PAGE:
Digital skills and scholarship for researchers 3: New Zealand workshops
Mozfest had given the project a good kick and start. Working with Billiy Meinke helped me reframe my way of thinking, and I was impatient to find out what the session would look like with a room full of academics. I went back to talk about how to go about this with Cameron McLean, who had been part of the original biscuit eating exercise that got this started.
Cameron McLean was a PhD student at the University of Auckland who I was co-supervising. He had contacted me after coming across this blog, and I encouraged him to contact Mark Gahegan from the Centre of eResearch to discuss a possible PhD. Part of his thesis work focused on trying to understand how to make the implicit knowledge we have in our research workflows explicit. (His thesis is about more than that – so hey, go read some of his work).
I related to him what I had learned at MozFest from Billy Meinke. I introduced him to the concept of the 3 objects and 3 actions that we had used at our sprint at MozFest, and he stared back at me with the same confusing gaze that I must have given Billy on our first day of work. Nonetheless, we went ahead.
We managed to gather a number of people from the University of Auckland that were involved in research and we ran a session. Like we had done at Mozfest, we asked people to write down statements in the form of ‘I [action] [object]’ and mapped those into the action/object tree. Like at MozFest we followed that with a second capture in the form ‘I [action] [object] for [context]’ which gave us an idea of what the motivation for those things were. As in MozFest we saw that the action/object combinations that were produced were slightly different when a justification was needed. In other words, there are things we do, and then other things that we do because there is a ‘because’. For example, in the context round we started finding statements related to ‘because my job requires it’. For some reason, adding the context to the statements somewhat elicits a different set of combinations (or makes values explicit), which was useful to know.
At Auckland we added another round which was divided into two phases. By now we were moving forward in our thinking about what this ‘semester course’ would look like. So we wanted to ask researchers what were the digital skills that they kept teaching over and over again as new people entered their research group, and that they wished they didn’t have to. We captured some more of this, we looked for what were the commons skills and which skills were more ‘lab-specific’. This was a first step towards identifying what topics would have to be included in the course.
In the next round we did something slightly different – we tried to get at what they wished people entering the lab knew how to do. While it seemed not too different from the previous round, what this did was elicit (we didn’t plan for this) a total accelerated venting of what actually frustrated researchers. A lot of what came out of this round were behavioural attributes, such as collaboration, knowing how to ask questions, etc.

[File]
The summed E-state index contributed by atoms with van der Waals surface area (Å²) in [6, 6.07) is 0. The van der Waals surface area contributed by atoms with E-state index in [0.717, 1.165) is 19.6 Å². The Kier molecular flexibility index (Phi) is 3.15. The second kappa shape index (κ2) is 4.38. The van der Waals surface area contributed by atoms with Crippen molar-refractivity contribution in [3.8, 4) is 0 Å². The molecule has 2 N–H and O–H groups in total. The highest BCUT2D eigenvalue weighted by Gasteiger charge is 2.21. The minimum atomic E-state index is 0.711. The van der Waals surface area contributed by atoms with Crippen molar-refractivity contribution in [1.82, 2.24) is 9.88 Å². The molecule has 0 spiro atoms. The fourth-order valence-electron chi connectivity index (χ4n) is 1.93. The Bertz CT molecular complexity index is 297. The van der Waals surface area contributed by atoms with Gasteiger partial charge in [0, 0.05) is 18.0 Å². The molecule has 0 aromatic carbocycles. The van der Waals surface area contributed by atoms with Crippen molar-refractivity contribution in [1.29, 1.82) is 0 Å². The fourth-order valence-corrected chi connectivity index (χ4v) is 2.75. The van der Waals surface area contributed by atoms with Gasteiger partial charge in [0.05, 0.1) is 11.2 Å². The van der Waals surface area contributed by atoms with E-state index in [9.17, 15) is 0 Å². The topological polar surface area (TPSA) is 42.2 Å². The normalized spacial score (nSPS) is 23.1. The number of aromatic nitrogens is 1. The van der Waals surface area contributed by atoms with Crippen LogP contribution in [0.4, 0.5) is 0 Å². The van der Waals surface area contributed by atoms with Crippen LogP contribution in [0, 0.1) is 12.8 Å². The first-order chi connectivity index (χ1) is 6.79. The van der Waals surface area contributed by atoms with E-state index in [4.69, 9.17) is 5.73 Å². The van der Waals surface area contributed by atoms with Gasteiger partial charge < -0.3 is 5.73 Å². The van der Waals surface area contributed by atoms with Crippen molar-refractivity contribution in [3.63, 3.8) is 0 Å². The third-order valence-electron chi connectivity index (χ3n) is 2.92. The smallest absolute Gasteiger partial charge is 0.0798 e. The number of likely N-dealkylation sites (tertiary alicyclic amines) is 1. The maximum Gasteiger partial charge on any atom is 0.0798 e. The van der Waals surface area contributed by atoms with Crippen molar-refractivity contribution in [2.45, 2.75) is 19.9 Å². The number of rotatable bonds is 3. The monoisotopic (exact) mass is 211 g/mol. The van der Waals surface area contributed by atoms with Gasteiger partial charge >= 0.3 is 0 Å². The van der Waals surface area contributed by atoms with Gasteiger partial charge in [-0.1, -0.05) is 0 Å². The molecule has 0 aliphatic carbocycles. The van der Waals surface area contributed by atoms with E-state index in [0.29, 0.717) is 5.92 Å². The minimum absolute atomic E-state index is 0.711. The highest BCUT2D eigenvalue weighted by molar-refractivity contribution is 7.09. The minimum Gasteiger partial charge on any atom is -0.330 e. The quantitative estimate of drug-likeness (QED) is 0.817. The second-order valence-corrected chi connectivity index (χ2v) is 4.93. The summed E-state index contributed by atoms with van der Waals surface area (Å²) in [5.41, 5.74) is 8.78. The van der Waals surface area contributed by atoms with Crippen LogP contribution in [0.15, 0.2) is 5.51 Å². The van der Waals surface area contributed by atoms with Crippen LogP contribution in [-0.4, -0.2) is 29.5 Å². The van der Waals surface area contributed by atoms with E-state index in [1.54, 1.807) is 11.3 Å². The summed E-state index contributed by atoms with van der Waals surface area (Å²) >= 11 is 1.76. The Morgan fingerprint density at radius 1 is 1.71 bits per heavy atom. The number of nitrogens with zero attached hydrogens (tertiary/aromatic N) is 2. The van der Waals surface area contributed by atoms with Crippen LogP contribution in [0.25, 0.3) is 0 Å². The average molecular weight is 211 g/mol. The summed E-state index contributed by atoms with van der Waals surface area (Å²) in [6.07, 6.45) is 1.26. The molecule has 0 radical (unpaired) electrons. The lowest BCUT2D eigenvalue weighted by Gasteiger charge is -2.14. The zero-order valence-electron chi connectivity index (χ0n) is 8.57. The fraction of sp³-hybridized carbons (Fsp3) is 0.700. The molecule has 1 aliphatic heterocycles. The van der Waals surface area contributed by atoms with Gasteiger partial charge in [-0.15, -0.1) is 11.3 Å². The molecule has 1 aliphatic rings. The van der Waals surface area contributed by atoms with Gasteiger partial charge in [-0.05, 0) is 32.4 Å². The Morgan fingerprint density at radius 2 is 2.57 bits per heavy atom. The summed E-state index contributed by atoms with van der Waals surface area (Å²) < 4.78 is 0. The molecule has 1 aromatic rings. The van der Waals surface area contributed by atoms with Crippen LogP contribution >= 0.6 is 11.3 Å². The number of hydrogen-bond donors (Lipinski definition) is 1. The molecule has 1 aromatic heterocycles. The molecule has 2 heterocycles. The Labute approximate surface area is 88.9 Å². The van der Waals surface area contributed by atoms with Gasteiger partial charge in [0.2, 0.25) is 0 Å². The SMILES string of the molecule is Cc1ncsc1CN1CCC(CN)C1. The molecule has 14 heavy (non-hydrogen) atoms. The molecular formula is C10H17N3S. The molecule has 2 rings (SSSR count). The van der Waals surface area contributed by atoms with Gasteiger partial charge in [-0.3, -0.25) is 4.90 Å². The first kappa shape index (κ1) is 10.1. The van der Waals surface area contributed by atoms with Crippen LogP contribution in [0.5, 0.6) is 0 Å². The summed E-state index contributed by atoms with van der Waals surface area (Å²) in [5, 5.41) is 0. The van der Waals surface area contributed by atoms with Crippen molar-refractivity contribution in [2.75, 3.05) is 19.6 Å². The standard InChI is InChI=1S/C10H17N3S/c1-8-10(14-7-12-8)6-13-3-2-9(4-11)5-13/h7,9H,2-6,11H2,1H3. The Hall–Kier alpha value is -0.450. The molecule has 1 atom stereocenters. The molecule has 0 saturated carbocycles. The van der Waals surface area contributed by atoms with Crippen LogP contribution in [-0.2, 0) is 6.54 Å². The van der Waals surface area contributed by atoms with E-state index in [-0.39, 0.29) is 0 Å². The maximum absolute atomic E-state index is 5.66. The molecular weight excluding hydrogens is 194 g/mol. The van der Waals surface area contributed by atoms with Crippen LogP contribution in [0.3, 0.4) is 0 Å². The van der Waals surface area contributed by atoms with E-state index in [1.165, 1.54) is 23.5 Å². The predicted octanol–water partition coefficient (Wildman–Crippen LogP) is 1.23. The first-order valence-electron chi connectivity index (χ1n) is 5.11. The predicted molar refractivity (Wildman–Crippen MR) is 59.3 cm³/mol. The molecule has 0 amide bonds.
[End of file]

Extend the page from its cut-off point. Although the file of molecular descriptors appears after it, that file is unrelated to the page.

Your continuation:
The overview of the map did not look too different from the one at MozFest. We also saw that there was an accumulation of paper notes around the ‘paper’ object. Not surprisingly, it is the main artefact through which we measure value of our researchers.
At the eResearch Symposium in Queenstown in 2015 Cameron and I teamed up with Matt McGregor from Creative Commons Aotearoa New Zealand to run a workshop. This time we would have a group of people who were more tech savvy, but also from diverse institutions from New Zealand. We essentially ran a similar workshop, with more of a focus on what topics would you teach if you were given the opportunity to decide the content of the course.
We learned from all of these workshop that if we were to build a course to solve the issue of digital literacy we would need not only to teach the skills but also tackle, explicitly, specific behavioural attributes. More importantly we needed to focus on creating an understanding of the value of treating non-traditional research artefacts (data and software) with the respect they are due. We also found agreement in that a course for students was not going to be enough to solve the problem: other research staff also needed access to this training. The problem was becoming bigger. It was also becoming more exciting.
It also reinforced the importance of providing not solely a set of skills, but also the social context which potentiates the value of these skills. We also agreed that the objective should not be to encourage students to become seasoned software developers, but instead to give them enough confidence to undertake small software projects and to provide them with a common language that they could share with software developers for larger projects.
We had been shown a pretty clear roadmap and a pile of bricks to make the awesome happen.
We now needed to find an architect.